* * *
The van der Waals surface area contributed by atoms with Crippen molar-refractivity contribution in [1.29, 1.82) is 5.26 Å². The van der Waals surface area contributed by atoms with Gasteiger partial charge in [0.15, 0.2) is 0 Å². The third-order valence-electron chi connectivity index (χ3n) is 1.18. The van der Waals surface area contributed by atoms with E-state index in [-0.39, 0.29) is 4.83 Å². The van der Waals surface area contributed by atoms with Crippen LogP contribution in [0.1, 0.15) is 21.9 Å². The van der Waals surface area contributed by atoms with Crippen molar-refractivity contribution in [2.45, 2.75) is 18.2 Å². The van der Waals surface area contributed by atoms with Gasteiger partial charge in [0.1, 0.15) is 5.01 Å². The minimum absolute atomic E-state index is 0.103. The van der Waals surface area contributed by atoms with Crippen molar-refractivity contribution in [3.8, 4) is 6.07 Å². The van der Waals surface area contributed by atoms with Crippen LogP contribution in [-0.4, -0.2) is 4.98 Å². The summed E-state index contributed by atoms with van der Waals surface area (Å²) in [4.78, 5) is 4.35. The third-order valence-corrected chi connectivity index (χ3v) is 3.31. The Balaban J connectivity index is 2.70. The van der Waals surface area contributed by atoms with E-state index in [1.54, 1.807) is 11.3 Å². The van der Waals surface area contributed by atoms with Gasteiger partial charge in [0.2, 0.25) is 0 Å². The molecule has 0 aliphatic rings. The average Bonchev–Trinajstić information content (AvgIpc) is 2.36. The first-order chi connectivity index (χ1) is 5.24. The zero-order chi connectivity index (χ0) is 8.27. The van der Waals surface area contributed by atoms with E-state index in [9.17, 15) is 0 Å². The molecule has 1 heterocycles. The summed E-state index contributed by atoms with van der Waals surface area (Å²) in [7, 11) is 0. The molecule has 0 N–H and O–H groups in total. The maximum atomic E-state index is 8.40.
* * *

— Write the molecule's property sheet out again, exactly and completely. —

The van der Waals surface area contributed by atoms with Crippen molar-refractivity contribution in [1.29, 1.82) is 5.26 Å². The van der Waals surface area contributed by atoms with Gasteiger partial charge in [0.15, 0.2) is 0 Å². The third-order valence-electron chi connectivity index (χ3n) is 1.18. The van der Waals surface area contributed by atoms with E-state index in [-0.39, 0.29) is 4.83 Å². The van der Waals surface area contributed by atoms with Crippen LogP contribution in [0.1, 0.15) is 21.9 Å². The van der Waals surface area contributed by atoms with Crippen molar-refractivity contribution in [2.45, 2.75) is 18.2 Å². The van der Waals surface area contributed by atoms with Gasteiger partial charge in [0.1, 0.15) is 5.01 Å². The minimum absolute atomic E-state index is 0.103. The van der Waals surface area contributed by atoms with Crippen molar-refractivity contribution in [3.8, 4) is 6.07 Å². The van der Waals surface area contributed by atoms with Crippen LogP contribution in [-0.4, -0.2) is 4.98 Å². The summed E-state index contributed by atoms with van der Waals surface area (Å²) in [4.78, 5) is 4.35. The third-order valence-corrected chi connectivity index (χ3v) is 3.31. The Balaban J connectivity index is 2.70. The van der Waals surface area contributed by atoms with E-state index in [1.54, 1.807) is 11.3 Å². The van der Waals surface area contributed by atoms with Gasteiger partial charge in [0.2, 0.25) is 0 Å². The molecule has 0 aliphatic rings. The average Bonchev–Trinajstić information content (AvgIpc) is 2.36. The first-order chi connectivity index (χ1) is 5.24. The zero-order chi connectivity index (χ0) is 8.27. The van der Waals surface area contributed by atoms with E-state index in [9.17, 15) is 0 Å². The molecule has 1 heterocycles. The summed E-state index contributed by atoms with van der Waals surface area (Å²) in [7, 11) is 0. The molecule has 0 N–H and O–H groups in total. The maximum atomic E-state index is 8.40.